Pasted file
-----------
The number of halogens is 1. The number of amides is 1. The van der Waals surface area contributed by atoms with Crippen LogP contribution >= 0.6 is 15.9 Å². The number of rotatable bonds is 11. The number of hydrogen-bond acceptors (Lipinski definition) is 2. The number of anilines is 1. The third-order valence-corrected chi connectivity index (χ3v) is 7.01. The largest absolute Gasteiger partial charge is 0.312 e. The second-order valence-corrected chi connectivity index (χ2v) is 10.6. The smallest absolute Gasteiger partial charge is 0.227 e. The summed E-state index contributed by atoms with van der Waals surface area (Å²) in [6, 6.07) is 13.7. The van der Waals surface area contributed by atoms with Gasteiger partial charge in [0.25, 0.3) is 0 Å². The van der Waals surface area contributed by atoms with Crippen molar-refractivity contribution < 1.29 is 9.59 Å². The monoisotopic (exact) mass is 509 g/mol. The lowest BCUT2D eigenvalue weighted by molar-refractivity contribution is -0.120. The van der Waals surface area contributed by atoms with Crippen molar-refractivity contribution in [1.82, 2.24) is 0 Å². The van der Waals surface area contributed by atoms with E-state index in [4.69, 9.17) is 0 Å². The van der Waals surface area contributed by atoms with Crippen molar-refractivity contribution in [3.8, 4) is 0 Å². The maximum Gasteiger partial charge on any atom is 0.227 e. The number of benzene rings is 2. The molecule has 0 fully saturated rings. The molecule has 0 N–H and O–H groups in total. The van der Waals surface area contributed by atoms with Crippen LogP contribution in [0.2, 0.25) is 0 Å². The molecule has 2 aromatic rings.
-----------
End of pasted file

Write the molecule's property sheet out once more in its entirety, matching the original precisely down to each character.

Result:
The number of halogens is 1. The number of amides is 1. The van der Waals surface area contributed by atoms with Crippen LogP contribution >= 0.6 is 15.9 Å². The number of rotatable bonds is 11. The number of hydrogen-bond acceptors (Lipinski definition) is 2. The number of anilines is 1. The third-order valence-corrected chi connectivity index (χ3v) is 7.01. The largest absolute Gasteiger partial charge is 0.312 e. The second-order valence-corrected chi connectivity index (χ2v) is 10.6. The smallest absolute Gasteiger partial charge is 0.227 e. The summed E-state index contributed by atoms with van der Waals surface area (Å²) in [6, 6.07) is 13.7. The van der Waals surface area contributed by atoms with Gasteiger partial charge in [0.25, 0.3) is 0 Å². The van der Waals surface area contributed by atoms with Crippen molar-refractivity contribution < 1.29 is 9.59 Å². The monoisotopic (exact) mass is 509 g/mol. The lowest BCUT2D eigenvalue weighted by molar-refractivity contribution is -0.120. The van der Waals surface area contributed by atoms with Crippen molar-refractivity contribution in [1.82, 2.24) is 0 Å². The van der Waals surface area contributed by atoms with E-state index in [4.69, 9.17) is 0 Å². The van der Waals surface area contributed by atoms with Crippen molar-refractivity contribution in [3.8, 4) is 0 Å². The maximum Gasteiger partial charge on any atom is 0.227 e. The number of benzene rings is 2. The molecule has 0 fully saturated rings. The molecule has 0 N–H and O–H groups in total. The van der Waals surface area contributed by atoms with Crippen LogP contribution in [0.2, 0.25) is 0 Å². The molecule has 2 aromatic rings.